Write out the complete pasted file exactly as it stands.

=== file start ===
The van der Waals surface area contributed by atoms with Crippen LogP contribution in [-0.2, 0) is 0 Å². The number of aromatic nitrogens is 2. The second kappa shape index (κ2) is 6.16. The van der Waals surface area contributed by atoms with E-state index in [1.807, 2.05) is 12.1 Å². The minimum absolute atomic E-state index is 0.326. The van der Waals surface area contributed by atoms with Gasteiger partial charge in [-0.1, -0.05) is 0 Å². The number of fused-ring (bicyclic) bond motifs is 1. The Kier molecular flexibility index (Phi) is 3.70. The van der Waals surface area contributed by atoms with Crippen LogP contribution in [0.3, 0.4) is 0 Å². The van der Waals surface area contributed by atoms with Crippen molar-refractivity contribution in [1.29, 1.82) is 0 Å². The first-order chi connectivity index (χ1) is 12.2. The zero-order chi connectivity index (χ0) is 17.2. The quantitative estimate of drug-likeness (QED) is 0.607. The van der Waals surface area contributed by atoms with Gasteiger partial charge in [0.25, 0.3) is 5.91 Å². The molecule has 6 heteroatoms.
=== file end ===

The van der Waals surface area contributed by atoms with Crippen LogP contribution in [-0.2, 0) is 0 Å². The number of aromatic nitrogens is 2. The second kappa shape index (κ2) is 6.16. The van der Waals surface area contributed by atoms with E-state index in [1.807, 2.05) is 12.1 Å². The minimum absolute atomic E-state index is 0.326. The van der Waals surface area contributed by atoms with Gasteiger partial charge in [-0.1, -0.05) is 0 Å². The number of fused-ring (bicyclic) bond motifs is 1. The Kier molecular flexibility index (Phi) is 3.70. The van der Waals surface area contributed by atoms with Crippen LogP contribution in [0.3, 0.4) is 0 Å². The van der Waals surface area contributed by atoms with Crippen molar-refractivity contribution in [1.29, 1.82) is 0 Å². The first-order chi connectivity index (χ1) is 12.2. The zero-order chi connectivity index (χ0) is 17.2. The quantitative estimate of drug-likeness (QED) is 0.607. The van der Waals surface area contributed by atoms with Gasteiger partial charge in [0.25, 0.3) is 5.91 Å². The molecule has 6 heteroatoms.